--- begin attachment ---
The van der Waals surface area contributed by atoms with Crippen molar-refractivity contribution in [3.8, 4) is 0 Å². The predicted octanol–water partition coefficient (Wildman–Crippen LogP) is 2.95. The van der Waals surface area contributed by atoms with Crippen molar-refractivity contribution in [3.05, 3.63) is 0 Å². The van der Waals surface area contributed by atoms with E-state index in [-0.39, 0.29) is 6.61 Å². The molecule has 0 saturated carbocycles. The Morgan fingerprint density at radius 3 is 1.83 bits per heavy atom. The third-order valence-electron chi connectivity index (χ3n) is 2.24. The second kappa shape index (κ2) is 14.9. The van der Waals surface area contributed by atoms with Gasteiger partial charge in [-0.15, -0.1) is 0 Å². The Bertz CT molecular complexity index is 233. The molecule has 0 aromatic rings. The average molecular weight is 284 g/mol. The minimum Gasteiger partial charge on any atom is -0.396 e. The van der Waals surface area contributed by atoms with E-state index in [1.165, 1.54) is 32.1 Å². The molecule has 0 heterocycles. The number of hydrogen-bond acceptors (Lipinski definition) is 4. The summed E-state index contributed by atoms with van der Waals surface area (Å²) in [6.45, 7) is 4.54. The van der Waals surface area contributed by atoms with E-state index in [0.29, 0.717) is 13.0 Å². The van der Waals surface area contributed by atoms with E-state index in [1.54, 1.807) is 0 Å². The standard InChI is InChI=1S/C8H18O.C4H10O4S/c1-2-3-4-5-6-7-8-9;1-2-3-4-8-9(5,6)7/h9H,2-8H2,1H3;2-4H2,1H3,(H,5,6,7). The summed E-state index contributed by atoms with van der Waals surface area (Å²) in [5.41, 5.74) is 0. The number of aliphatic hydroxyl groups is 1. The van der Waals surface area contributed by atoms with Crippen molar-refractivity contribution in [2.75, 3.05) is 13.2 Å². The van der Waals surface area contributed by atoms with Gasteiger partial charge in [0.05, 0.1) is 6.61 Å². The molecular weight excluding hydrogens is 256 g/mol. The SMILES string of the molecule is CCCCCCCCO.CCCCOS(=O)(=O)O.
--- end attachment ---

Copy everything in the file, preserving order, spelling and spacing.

The van der Waals surface area contributed by atoms with Crippen molar-refractivity contribution in [3.8, 4) is 0 Å². The predicted octanol–water partition coefficient (Wildman–Crippen LogP) is 2.95. The van der Waals surface area contributed by atoms with Crippen molar-refractivity contribution in [3.05, 3.63) is 0 Å². The van der Waals surface area contributed by atoms with E-state index in [-0.39, 0.29) is 6.61 Å². The molecule has 0 saturated carbocycles. The Morgan fingerprint density at radius 3 is 1.83 bits per heavy atom. The third-order valence-electron chi connectivity index (χ3n) is 2.24. The second kappa shape index (κ2) is 14.9. The van der Waals surface area contributed by atoms with Gasteiger partial charge in [-0.15, -0.1) is 0 Å². The Bertz CT molecular complexity index is 233. The molecule has 0 aromatic rings. The average molecular weight is 284 g/mol. The minimum Gasteiger partial charge on any atom is -0.396 e. The van der Waals surface area contributed by atoms with E-state index in [1.165, 1.54) is 32.1 Å². The molecule has 0 heterocycles. The number of hydrogen-bond acceptors (Lipinski definition) is 4. The summed E-state index contributed by atoms with van der Waals surface area (Å²) in [6.45, 7) is 4.54. The van der Waals surface area contributed by atoms with E-state index in [0.29, 0.717) is 13.0 Å². The van der Waals surface area contributed by atoms with E-state index in [1.54, 1.807) is 0 Å². The standard InChI is InChI=1S/C8H18O.C4H10O4S/c1-2-3-4-5-6-7-8-9;1-2-3-4-8-9(5,6)7/h9H,2-8H2,1H3;2-4H2,1H3,(H,5,6,7). The summed E-state index contributed by atoms with van der Waals surface area (Å²) in [5.41, 5.74) is 0. The number of aliphatic hydroxyl groups is 1. The van der Waals surface area contributed by atoms with Crippen molar-refractivity contribution in [2.75, 3.05) is 13.2 Å². The van der Waals surface area contributed by atoms with Gasteiger partial charge in [0.05, 0.1) is 6.61 Å². The molecular weight excluding hydrogens is 256 g/mol. The SMILES string of the molecule is CCCCCCCCO.CCCCOS(=O)(=O)O.